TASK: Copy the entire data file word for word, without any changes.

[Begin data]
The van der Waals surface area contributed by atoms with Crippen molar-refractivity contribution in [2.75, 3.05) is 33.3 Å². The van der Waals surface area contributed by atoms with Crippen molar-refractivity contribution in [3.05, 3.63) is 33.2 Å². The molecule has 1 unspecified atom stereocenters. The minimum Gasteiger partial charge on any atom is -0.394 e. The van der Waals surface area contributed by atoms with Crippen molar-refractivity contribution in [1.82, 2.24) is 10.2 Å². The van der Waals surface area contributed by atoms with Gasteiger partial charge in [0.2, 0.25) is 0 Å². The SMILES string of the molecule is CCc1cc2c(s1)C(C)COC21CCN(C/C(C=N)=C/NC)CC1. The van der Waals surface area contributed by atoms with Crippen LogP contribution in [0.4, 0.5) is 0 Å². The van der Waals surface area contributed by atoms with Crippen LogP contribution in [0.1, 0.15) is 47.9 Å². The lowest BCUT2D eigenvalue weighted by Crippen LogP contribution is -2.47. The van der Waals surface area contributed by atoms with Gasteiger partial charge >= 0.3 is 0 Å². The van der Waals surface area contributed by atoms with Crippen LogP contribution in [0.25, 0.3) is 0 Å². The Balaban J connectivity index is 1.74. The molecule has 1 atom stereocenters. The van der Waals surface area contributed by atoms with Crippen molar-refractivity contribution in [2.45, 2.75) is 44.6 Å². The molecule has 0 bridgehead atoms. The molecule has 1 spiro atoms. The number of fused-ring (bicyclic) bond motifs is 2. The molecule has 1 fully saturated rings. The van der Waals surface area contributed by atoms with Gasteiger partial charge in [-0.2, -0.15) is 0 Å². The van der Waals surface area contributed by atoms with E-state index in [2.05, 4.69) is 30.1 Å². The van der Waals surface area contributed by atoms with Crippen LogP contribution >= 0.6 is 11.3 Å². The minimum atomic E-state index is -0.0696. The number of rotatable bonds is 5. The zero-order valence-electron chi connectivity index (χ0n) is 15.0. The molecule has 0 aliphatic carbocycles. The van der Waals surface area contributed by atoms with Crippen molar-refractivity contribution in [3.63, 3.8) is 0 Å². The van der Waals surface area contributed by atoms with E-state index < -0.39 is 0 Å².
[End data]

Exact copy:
The van der Waals surface area contributed by atoms with Crippen molar-refractivity contribution in [2.75, 3.05) is 33.3 Å². The van der Waals surface area contributed by atoms with Crippen molar-refractivity contribution in [3.05, 3.63) is 33.2 Å². The molecule has 1 unspecified atom stereocenters. The minimum Gasteiger partial charge on any atom is -0.394 e. The van der Waals surface area contributed by atoms with Crippen molar-refractivity contribution in [1.82, 2.24) is 10.2 Å². The van der Waals surface area contributed by atoms with Gasteiger partial charge in [0.2, 0.25) is 0 Å². The SMILES string of the molecule is CCc1cc2c(s1)C(C)COC21CCN(C/C(C=N)=C/NC)CC1. The van der Waals surface area contributed by atoms with Crippen LogP contribution in [0.4, 0.5) is 0 Å². The van der Waals surface area contributed by atoms with Crippen LogP contribution in [0.1, 0.15) is 47.9 Å². The lowest BCUT2D eigenvalue weighted by Crippen LogP contribution is -2.47. The van der Waals surface area contributed by atoms with Gasteiger partial charge >= 0.3 is 0 Å². The van der Waals surface area contributed by atoms with Crippen LogP contribution in [0.25, 0.3) is 0 Å². The Balaban J connectivity index is 1.74. The molecule has 1 atom stereocenters. The van der Waals surface area contributed by atoms with Crippen molar-refractivity contribution in [2.45, 2.75) is 44.6 Å². The molecule has 0 bridgehead atoms. The molecule has 1 spiro atoms. The number of fused-ring (bicyclic) bond motifs is 2. The molecule has 1 fully saturated rings. The van der Waals surface area contributed by atoms with Gasteiger partial charge in [-0.2, -0.15) is 0 Å². The van der Waals surface area contributed by atoms with E-state index in [2.05, 4.69) is 30.1 Å². The van der Waals surface area contributed by atoms with Crippen LogP contribution >= 0.6 is 11.3 Å². The minimum atomic E-state index is -0.0696. The number of rotatable bonds is 5. The zero-order valence-electron chi connectivity index (χ0n) is 15.0. The molecule has 0 aliphatic carbocycles. The van der Waals surface area contributed by atoms with Crippen molar-refractivity contribution in [3.63, 3.8) is 0 Å². The van der Waals surface area contributed by atoms with E-state index < -0.39 is 0 Å².